Kelly Speakes-Backman
Principal Deputy Assistant Secretary for Energy Efficiency & Renewable Energy
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As the year winds down and we prepare for long-overdue reunions with family and friends, I must admit I’m feeling a bit nervous after so many months of isolation. Like many of you, this will be my first relatively normal Thanksgiving in two years, and I’m out of practice when it comes to dinner-table banter.

I have, however, had plenty of practice extolling the merits of clean energy, energy efficiency, and economy-wide decarbonization during this past year. Shoehorning these topics into casual conversation can be a challenge (especially when it comes to dinner conversation with my mom), but it’s something I’m committed to mastering. This isn’t just because I love my job. Educating Americans about the extraordinary benefits they can expect from the clean-energy transition is a vital component of the Biden-Harris Administration’s fight against the climate crisis.

Most people are aware of the big picture: anthropogenic climate change has created a crisis, world leaders have just convened to discuss our response, and the Biden Administration has implemented an unprecedented plan to make the United States a net-zero carbon emitter by the year 2050. These sweeping developments sometimes feel a little abstract to me. That’s why I believe it’s so important to emphasize the many ways in which decarbonization can materially improve people’s lives. I also believe that no press release, scientific study, or public oratory can be quite as impactful as a simple conversation among friends and family.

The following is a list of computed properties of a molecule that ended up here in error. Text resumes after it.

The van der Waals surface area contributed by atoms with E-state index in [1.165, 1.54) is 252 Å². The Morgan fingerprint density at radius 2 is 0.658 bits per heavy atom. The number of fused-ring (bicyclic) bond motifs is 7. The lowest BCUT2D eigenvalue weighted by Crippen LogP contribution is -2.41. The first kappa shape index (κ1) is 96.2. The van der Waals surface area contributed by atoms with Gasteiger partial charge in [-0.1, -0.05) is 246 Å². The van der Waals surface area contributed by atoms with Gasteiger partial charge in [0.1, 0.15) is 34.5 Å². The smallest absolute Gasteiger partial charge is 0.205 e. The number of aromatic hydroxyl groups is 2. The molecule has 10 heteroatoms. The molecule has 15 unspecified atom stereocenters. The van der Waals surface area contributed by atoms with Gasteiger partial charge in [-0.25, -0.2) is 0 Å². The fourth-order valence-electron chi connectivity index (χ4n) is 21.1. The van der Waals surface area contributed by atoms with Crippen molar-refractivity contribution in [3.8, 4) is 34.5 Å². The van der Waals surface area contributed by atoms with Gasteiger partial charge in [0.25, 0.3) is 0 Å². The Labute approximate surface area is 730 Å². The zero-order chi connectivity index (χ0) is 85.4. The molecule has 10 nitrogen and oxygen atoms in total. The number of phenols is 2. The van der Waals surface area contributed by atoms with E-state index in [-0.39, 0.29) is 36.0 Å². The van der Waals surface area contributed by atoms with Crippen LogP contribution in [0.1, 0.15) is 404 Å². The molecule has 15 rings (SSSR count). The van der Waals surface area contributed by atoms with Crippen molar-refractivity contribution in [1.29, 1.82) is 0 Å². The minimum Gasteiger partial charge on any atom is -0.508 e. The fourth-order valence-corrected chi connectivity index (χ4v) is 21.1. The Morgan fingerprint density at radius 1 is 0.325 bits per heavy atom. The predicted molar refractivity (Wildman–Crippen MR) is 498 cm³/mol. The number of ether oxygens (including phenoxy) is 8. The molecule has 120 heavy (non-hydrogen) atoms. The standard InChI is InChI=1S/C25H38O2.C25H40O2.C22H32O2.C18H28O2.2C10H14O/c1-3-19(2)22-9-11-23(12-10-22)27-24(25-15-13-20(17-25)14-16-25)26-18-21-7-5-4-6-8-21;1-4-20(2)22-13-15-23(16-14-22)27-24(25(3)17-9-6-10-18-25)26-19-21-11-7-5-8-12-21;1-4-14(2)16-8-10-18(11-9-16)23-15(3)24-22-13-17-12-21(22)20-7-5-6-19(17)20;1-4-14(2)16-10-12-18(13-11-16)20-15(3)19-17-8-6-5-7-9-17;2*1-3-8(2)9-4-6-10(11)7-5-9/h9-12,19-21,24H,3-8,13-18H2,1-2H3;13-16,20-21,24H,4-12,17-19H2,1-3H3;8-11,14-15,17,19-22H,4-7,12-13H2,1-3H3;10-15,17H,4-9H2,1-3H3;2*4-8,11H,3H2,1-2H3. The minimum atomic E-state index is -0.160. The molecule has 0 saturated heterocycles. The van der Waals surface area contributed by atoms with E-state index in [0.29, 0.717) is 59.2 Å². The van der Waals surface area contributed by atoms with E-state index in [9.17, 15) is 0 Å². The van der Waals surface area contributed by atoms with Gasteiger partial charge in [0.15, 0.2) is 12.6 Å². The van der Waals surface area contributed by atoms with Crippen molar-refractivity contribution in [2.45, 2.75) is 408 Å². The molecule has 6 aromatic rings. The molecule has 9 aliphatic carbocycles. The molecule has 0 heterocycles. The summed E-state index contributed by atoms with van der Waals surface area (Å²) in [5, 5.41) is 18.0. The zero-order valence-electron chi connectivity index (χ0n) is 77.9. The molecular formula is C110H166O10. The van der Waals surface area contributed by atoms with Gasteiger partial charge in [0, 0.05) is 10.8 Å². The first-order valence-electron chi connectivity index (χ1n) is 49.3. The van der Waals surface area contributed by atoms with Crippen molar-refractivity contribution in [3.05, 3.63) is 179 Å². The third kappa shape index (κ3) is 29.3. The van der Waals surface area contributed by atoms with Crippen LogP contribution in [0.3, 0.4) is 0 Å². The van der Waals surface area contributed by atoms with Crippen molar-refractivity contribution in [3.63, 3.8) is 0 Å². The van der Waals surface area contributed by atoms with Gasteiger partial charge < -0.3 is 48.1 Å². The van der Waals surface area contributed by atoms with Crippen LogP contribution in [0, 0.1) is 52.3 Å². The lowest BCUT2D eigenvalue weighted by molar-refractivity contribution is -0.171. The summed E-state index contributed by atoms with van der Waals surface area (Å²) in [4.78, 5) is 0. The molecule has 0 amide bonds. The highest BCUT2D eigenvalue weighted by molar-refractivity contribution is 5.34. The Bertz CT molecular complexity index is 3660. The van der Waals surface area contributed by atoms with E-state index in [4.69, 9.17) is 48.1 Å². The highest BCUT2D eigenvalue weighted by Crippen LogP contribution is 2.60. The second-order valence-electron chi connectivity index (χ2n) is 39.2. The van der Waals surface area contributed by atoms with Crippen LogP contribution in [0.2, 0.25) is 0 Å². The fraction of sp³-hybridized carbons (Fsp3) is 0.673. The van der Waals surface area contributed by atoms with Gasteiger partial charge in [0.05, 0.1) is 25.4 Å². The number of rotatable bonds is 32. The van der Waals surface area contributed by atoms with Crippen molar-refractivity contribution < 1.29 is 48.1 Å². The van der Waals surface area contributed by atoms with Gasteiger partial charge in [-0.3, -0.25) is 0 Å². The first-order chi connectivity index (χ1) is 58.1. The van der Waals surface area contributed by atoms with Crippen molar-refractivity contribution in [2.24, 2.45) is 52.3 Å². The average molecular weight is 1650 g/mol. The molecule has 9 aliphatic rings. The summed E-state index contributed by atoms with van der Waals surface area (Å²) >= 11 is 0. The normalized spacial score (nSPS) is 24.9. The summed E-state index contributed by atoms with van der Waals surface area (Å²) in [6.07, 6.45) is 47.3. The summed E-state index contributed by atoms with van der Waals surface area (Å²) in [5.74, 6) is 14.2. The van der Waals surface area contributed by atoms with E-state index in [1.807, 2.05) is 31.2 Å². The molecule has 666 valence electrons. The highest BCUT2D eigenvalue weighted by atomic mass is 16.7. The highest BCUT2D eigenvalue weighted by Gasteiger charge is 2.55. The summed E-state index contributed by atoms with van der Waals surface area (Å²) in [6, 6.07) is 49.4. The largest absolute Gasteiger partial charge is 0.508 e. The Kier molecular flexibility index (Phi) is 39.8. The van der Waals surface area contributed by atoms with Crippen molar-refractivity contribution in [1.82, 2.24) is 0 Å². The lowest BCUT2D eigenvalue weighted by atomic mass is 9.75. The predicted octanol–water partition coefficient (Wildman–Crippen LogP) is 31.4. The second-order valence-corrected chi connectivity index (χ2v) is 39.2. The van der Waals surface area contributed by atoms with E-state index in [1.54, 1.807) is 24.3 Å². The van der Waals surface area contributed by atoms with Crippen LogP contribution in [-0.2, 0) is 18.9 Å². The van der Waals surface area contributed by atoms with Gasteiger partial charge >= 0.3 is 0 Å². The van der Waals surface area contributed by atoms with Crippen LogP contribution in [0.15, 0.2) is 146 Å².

So, this holiday season, I’ll do my best to be a clean energy champion—and I invite you to join me. If you’re wondering where to start, I’ve got a few suggestions for you.

  • If the conversation seems focused on weather (especially if you’re in a cold climate region), remind your friends and neighbors that by following a few simple home heating tips, they can save about 30% on their energy bills and slash their home’s carbon emissions.
  • If anyone around the table is on the hunt for a new job, let them know that the renewable power sector is on a hiring spree: the U.S. wind industry now employs more than 116,000 workers in construction, manufacturing, and other fields. The solar industry is expected to employ 500,000 to 1.5 million by 2035. 
  • Perhaps someone traveled a long distance to join you, and they’re less than pleased with the cost of gas. Remind them that electric vehicles are economical alternatives to gas-powered cars, and the $1.75 trillion Build Back Better Act includes tax incentives of up to $12,500 per electric vehicle. Many states already offer tax incentives and rebates for going electric.
  • Has prolonged social distancing left a friend or loved one feeling cut off from their local community? Here’s a simple way to re-establish a connection with your neighbors: through Community Solar, multiple customers can sign up to buy electricity from a shared solar project, typically installed near the apartment building or multifamily home where they all live. 
  • And finally, if you’re expecting some good-natured ribbing about your aversion to long-term commitments, let everyone know you’re a big supporter of the Long Duration Storage Shot—an initiative underway right now that seeks to reduce the cost of grid-scale energy storage in ten years. Won’t they be surprised.

If you manage to cram even one of these talking points into your Thanksgiving conversation, consider it a success! But even more importantly, I wish you a happy, restful, and fun-filled holiday. Our jobs here at the Department can be exhausting, but so can every job—and not all of them afford us the chance to change the world for the better, including addressing macro-scale issues like climate change. So, if you can spare a minute, help me spread the word about the tangible benefits our work can confer to every hardworking person in America.

Happy holidays!